I noticed today in a stunning headline that “SFWA to Admit Game Writers Starting August 1st, 2016”. I am uncomfortable with the verb, but I love them none the less.
As a CW'04 person and a game writer since, well, ‘04 as well, I have a lot of thoughts on that. Because there are reasons why this is a dingbat decision, and reasons why this is an act of genius and a strategic shift that will propel the SFWA toward the future.
Of course, for fun, the abuse comes first.
1. Most game writing sucks.
This is normal. Games are a designer’s medium, where film is a director’s medium and _____ is a writer’s medium (feel free to fill in the blank). This goes for games that have won awards in the past; games that are loaded from end to end with agonizingly over-used cliches yet are viewed as icons. So let us say that there is fertile ground for improvement.
2. The barrier to entry in game writing is a) knowing the producer or lead designer or b) bidding really low
It is not honing your craft over years and then being vetted by slushpile readers followed by editors who have decades of experience. It is being vetted by technical project managers and game mechanics specialists whose longest prose work might likely be an SMS if not an e-mail written in a foreign language.
3. The SFWA management understands essentially nothing about how game writing happens.
When the “how to become a member bit” terms includes the phrases “qualifying market” and “net income of at least $3,000”, it is like saying the qualifications include “things that don’t exist in reality” and “ten or twenty days of work.” All those whose first pro publications required only ten or twenty days of work, please raise your hand…. There is no such thing as a “qualifying market” in video games; what there is on the other hand is freelance work for a studio (not a market) working for a publisher (perhaps a market,… wait, no…) that gets released through (most likely) digital channels which are perhaps 'markets’ in the sense of academic economics. However the 'market’, like Steam or Amazon, does not know the writer, the terms of their contract, the number of words they did or anything remotely related, and never wants to. The wording in this entire section is a most arcane mystery.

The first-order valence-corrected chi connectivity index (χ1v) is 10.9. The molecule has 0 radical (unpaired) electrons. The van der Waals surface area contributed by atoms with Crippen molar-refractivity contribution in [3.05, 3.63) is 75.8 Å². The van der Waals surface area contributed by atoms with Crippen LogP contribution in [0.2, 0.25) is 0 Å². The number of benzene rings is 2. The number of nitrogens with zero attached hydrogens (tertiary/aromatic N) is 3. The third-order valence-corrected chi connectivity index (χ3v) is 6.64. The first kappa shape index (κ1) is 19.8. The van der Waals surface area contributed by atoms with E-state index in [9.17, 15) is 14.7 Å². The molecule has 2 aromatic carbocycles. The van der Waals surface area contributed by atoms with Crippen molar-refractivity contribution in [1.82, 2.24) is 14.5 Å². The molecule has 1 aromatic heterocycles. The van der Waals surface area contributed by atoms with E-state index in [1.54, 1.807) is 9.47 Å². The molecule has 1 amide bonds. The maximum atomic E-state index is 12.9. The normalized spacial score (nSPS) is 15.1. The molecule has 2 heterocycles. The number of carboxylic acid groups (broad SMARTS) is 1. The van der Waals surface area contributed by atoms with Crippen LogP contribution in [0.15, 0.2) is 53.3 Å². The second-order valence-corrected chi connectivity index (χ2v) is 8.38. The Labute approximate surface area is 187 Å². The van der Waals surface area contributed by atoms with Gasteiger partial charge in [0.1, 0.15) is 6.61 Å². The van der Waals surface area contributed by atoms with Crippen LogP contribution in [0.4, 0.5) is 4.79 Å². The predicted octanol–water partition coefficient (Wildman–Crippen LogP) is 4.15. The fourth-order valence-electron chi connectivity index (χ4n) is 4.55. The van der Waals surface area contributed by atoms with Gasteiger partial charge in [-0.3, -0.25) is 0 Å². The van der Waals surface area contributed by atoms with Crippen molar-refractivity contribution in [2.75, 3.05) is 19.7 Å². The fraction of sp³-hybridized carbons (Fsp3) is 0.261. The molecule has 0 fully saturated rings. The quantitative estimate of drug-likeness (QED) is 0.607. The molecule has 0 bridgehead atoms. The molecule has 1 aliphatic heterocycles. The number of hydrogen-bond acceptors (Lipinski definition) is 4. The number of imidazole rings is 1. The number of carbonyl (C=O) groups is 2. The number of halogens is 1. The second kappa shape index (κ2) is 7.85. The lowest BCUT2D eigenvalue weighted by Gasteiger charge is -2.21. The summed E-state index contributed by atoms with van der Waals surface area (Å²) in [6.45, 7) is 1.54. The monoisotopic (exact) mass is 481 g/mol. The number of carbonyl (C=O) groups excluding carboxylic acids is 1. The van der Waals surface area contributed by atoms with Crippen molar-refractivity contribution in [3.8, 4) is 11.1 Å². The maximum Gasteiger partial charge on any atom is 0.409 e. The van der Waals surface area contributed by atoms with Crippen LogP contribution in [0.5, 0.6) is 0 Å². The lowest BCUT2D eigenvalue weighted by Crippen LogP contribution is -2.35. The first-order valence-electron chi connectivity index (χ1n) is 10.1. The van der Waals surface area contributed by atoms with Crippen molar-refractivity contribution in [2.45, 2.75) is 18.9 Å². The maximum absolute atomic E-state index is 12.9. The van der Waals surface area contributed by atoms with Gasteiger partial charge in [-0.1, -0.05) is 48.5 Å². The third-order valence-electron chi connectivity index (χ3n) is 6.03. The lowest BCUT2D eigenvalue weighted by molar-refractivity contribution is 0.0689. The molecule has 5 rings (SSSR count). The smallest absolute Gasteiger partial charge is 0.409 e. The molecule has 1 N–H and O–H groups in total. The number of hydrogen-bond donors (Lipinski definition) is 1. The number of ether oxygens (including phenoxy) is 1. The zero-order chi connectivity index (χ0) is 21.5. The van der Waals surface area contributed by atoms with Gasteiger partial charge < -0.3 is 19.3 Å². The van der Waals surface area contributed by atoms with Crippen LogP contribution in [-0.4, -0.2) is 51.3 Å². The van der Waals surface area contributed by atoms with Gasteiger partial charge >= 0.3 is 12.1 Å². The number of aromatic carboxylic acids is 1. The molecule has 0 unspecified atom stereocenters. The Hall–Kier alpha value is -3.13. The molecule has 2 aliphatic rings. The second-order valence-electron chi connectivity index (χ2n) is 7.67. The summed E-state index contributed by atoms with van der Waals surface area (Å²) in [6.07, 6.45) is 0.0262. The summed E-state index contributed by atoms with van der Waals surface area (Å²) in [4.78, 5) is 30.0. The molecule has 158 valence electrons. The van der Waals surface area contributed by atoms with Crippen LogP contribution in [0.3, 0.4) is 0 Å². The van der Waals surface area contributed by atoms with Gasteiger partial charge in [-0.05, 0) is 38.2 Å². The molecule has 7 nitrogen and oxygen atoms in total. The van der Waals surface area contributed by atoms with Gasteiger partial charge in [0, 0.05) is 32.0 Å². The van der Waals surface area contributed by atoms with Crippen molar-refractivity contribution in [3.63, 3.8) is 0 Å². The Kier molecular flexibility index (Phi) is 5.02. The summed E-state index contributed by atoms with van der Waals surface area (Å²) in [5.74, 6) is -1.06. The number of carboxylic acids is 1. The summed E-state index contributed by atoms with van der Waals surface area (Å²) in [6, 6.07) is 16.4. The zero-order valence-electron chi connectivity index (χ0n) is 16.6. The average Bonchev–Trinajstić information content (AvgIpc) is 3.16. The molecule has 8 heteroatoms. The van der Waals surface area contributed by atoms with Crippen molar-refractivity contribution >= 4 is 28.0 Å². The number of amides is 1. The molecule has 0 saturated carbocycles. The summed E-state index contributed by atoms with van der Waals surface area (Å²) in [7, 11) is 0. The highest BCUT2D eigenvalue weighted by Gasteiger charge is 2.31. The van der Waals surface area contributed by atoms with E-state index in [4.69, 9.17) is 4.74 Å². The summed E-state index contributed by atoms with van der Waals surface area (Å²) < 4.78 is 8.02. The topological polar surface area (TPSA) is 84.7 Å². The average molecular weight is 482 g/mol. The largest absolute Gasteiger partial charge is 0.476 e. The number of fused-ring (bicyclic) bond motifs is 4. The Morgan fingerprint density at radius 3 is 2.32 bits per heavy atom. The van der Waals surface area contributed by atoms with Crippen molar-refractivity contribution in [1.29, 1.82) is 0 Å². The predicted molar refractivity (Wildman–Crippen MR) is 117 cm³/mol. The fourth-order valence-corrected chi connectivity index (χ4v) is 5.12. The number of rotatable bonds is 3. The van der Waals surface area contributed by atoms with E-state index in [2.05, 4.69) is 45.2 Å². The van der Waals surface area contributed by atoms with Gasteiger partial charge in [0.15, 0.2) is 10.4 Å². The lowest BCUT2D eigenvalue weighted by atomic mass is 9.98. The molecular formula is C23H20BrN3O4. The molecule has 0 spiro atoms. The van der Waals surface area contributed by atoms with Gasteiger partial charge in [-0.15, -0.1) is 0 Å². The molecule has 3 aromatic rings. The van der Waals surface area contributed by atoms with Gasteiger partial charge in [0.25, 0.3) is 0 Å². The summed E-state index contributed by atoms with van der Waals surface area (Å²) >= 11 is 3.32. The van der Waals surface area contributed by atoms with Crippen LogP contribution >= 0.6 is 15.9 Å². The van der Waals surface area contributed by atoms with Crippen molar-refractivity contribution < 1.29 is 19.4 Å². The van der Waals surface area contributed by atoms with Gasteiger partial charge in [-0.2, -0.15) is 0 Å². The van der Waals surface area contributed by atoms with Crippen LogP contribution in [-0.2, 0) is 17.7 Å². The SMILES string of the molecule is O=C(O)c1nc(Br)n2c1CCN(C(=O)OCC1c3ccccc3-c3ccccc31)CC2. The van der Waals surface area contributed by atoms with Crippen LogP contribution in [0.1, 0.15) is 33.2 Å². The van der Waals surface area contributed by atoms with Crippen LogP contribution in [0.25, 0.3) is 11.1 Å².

And yet, in spite of this ignorance of game writing, it is probably an act of brilliance for a number of reasons:
1. Incompetence culls itself
Experienced or noob, we hire writers based on the samples they write for us. We don’t care what they have done. We care what they can show us they can do. It is most dog-eat-dog and capitalistic, but it is also most clarifying. The success of your last game does not interest us, nor does the success of your last novel. We will not sign a three-game contract with you, because there won’t even be a second game for the designers and programmers and artists (the important people) if the first one doesn’t sell. You have to be always brilliant, to a deadline that an entire studio depends on.
2. When you write a game, you touch a million people
I work for a moderately successful indie studio, and every time we put a game out there a million people end up playing it – or at least buying it, but watch the snark because we all know that goes for novels, too… It means that the questions we ask, the situations we create, and the decisions that the player must take will be experienced by (okay, I’ll be realistic) hundreds of thousands of people. This is a big soapbox. This is a soapbox that cuts across far more nations, languages, and cultures than most pro SF sales because games go out in a half-dozen languages. This media touches an unthinkably vast number of people.
3. Interactivity demands implication
Once you start a game, you engage in its mechanics and world exactly as you engage in the world of a novel except for a critical difference - you decide things. You have options, and make choices, and suffer the consequences. Or you do, at least, if it is intelligently done. You must think, you must act, it is a “leaning forward” form of entertainment and not a “leaning backward” one. The narrative does not exist without the interaction of the player, and the player – when it is done well – must take responsibility for their choices. You must both think and act. You must both see and do. It is not a mystery why games are far superior to simple text when it comes to learning. Games have a remarkable power to affect, to change.
Yes, on the other hand, it is true that I do take this way too seriously. But more money goes into games now than into movie ticket sales. Fact.
Fondly, if a touch acerbically,